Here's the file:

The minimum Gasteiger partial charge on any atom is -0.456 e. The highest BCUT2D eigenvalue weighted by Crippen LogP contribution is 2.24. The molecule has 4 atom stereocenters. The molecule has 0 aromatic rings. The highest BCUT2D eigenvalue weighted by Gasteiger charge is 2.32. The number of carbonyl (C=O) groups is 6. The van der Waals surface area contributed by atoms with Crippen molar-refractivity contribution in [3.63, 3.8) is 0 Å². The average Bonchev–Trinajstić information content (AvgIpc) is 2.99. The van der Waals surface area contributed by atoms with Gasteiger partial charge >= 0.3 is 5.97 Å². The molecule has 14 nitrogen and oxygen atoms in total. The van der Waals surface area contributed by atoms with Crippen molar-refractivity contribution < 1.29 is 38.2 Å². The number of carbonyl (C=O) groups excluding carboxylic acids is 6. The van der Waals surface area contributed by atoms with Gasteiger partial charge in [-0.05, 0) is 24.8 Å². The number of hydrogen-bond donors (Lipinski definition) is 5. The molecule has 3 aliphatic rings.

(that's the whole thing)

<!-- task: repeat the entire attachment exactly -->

The minimum Gasteiger partial charge on any atom is -0.456 e. The highest BCUT2D eigenvalue weighted by Crippen LogP contribution is 2.24. The molecule has 4 atom stereocenters. The molecule has 0 aromatic rings. The highest BCUT2D eigenvalue weighted by Gasteiger charge is 2.32. The number of carbonyl (C=O) groups is 6. The van der Waals surface area contributed by atoms with Crippen molar-refractivity contribution in [3.63, 3.8) is 0 Å². The average Bonchev–Trinajstić information content (AvgIpc) is 2.99. The van der Waals surface area contributed by atoms with Gasteiger partial charge >= 0.3 is 5.97 Å². The molecule has 14 nitrogen and oxygen atoms in total. The van der Waals surface area contributed by atoms with Crippen molar-refractivity contribution < 1.29 is 38.2 Å². The number of carbonyl (C=O) groups excluding carboxylic acids is 6. The van der Waals surface area contributed by atoms with Gasteiger partial charge in [-0.05, 0) is 24.8 Å². The number of hydrogen-bond donors (Lipinski definition) is 5. The molecule has 3 aliphatic rings.